What's at Stake
The ACLU and the ACLU of Arizona filed an amicus brief before the Arizona Court of Appeals arguing that the government cannot genetically test any biological material it already has in its possession—whether that’s blood taken from newborns to test for diseases or swabs collected from sexual assault survivors—to investigate the donors for a crime without first obtaining a warrant. This filing is part of the broader fight to preserve the privacy of our sensitive genetic information.
In 2015, during a DUI arrest, the defendant in this case consented to the government collecting a sample of his blood solely to test it for blood-alcohol content, and was advised that the sample would be destroyed after 90 days. Instead, law enforcement held on to this sample for three years, at which point it used it for a completely different purpose—to extract and analyze the appellee’s DNA, without a warrant or consent—while investigating another crime.
Given the revealing nature of DNA, collecting and analyzing it constitutes a seizure and a search under the Fourth Amendment. Our DNA contains some of our most private and sensitive information—ancestry, family relationships, propensities for serious medical conditions, and more. When combined with other public data, it can also expose previously unknown family histories of adoptions, misattributed paternity, or early mortality. The government must therefore obtain a warrant to search or seize DNA. A person’s limited consent to a search of biological material for a specific purpose—in this case, a blood alcohol test for a DUI arrest—does not overcome that requirement.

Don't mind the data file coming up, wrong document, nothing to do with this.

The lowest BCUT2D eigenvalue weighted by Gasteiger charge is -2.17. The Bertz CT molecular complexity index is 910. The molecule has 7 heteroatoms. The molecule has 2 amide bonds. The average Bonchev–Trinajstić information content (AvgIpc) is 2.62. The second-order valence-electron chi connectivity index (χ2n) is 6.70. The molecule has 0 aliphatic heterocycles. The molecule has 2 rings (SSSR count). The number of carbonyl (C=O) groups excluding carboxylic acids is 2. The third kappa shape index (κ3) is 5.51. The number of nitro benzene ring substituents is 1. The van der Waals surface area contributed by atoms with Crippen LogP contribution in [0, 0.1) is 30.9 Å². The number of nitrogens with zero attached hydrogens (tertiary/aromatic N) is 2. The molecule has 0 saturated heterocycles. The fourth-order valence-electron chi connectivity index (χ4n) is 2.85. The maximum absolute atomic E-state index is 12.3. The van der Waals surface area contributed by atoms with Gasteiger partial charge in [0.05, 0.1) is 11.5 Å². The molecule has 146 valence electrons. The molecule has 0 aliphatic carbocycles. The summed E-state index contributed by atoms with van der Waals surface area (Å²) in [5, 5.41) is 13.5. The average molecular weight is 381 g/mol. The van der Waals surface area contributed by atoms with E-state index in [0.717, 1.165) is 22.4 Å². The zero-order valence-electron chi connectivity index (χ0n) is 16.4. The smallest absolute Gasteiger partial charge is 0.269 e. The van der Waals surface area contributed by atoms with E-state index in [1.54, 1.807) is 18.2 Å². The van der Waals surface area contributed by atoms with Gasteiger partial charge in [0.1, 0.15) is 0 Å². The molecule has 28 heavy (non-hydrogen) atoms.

The ACLU and the ACLU of Arizona filed an amici curiae brief urging the Court to affirm the lower court’s decision that this search violated the appellee’s Fourth Amendment rights. The brief underscores how extraction and analysis of the highly personal and sensitive information stored in a person’s DNA, without a warrant and beyond the scope of consent, is unlawful. The brief also emphasizes that accepting the State’s arguments in this case—that it can obtain DNA profiles from any biological sample in its lawful possession without any court oversight or approval—would mean that law enforcement could genetically test everything from blood samples taken from newborn babies to identify life-threatening diseases to the organ’s individuals have donated for transplant. Given the sensitive information stored in an individual’s DNA, and the rapidly evolving technology in this area, we argue that adopting the State’s arguments would violate reasonable expectations of privacy and have far-reaching and troubling consequences.